But he would not have been thrilled to know that the stereotypes that black QBs once faced are the same ones that white running backs now struggle to overcome. When the Cleveland Browns installed Peyton Hillis as their lead runner and the New England Patriots began handing the ball off to Danny Woodhead on a regular basis this season, the teams were essentially taking the conventional wisdom that said Caucasian athletes weren't suited to play the position and throwing it in the trash. Believe it or not, that's doing King's work.
There's no question that attitudes in sports have changed for the better in the 43 years since King's death, that the system is more inclusive these days. And although he would have been gratified by that, King would have also seen a great deal that still needs fixing. It's not hard to imagine how, as one of the most famous proponents of non-violence the world has ever known, he would have reacted to the gun-related foolishness of Gilbert Arenas and Plaxico Burress, for example. And he undoubtedly would have had much to say about the dearth of minority members among team owners and in front office positions.
It is often assumed that King would have been disappointed in African-American athletes for not showing more social consciousness. It's true that there are few sports figures -- of any race -- who speak out on issues that are even remotely controversial, in fact, the list may begin and end with Charles Barkley. The criticisms of major stars like Michael Jordan and Tiger Woods for choosing to make money over pushing for social change are old and familiar. But King was a wise enough man to realize that not every athlete has to be as outspoken as Muhammad Ali and Jackie Robinson were in his day to make a difference.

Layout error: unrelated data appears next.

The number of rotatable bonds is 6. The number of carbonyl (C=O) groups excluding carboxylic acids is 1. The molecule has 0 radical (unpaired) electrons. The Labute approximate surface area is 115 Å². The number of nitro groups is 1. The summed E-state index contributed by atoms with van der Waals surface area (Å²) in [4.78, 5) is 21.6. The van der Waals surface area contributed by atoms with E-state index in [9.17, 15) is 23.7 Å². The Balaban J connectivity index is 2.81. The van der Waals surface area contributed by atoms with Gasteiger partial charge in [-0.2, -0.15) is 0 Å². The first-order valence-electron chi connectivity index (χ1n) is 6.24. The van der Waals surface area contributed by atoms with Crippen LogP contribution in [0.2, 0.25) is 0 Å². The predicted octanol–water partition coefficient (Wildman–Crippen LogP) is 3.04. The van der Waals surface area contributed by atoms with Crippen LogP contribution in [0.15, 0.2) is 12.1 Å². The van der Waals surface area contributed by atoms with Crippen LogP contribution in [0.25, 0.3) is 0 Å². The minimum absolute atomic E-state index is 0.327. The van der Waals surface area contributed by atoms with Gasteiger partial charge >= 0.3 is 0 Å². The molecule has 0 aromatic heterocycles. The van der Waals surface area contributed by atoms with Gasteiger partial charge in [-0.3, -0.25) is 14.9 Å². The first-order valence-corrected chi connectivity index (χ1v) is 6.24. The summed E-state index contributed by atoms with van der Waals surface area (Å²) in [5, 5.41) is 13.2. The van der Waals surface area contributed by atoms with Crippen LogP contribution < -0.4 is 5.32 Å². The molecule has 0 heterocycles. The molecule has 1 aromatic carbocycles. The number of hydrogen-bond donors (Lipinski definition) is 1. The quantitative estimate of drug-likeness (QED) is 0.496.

There are plenty of athletes who may not shout from the mountain tops with an opinion on every hot button topic, but do good deeds in the world nonetheless. They finance schools, like David Robinson and Carlos Beltran. They help disadvantaged families find housing, like Warrick Dunn. They use their wealth to help their countrymen, like Dikembe Mutombo and Manute Bol. King might have tried to spur more athletes to action, but he also might have warned us about our misguided tendency to paint all athletes as self-absorbed.
King wasn't interested in sports only as a microcosm of society. He was a weekend athlete and a serious fan, according to Andrew Young, the former mayor of Atlanta and one of his lieutenants in the Civil Rights Era. Young has described him as an undersized point guard who used to surprise opponents with a hard-to-stop fallaway jumper in pickup games. You get the feeling that King appreciated what has always been one of the greatest things about athletics -- that talent, effort and character are the qualities that define a winner, and race has nothing to do with it. The best way to honor him is to keep working toward the day when that can be said not just about sport, but society.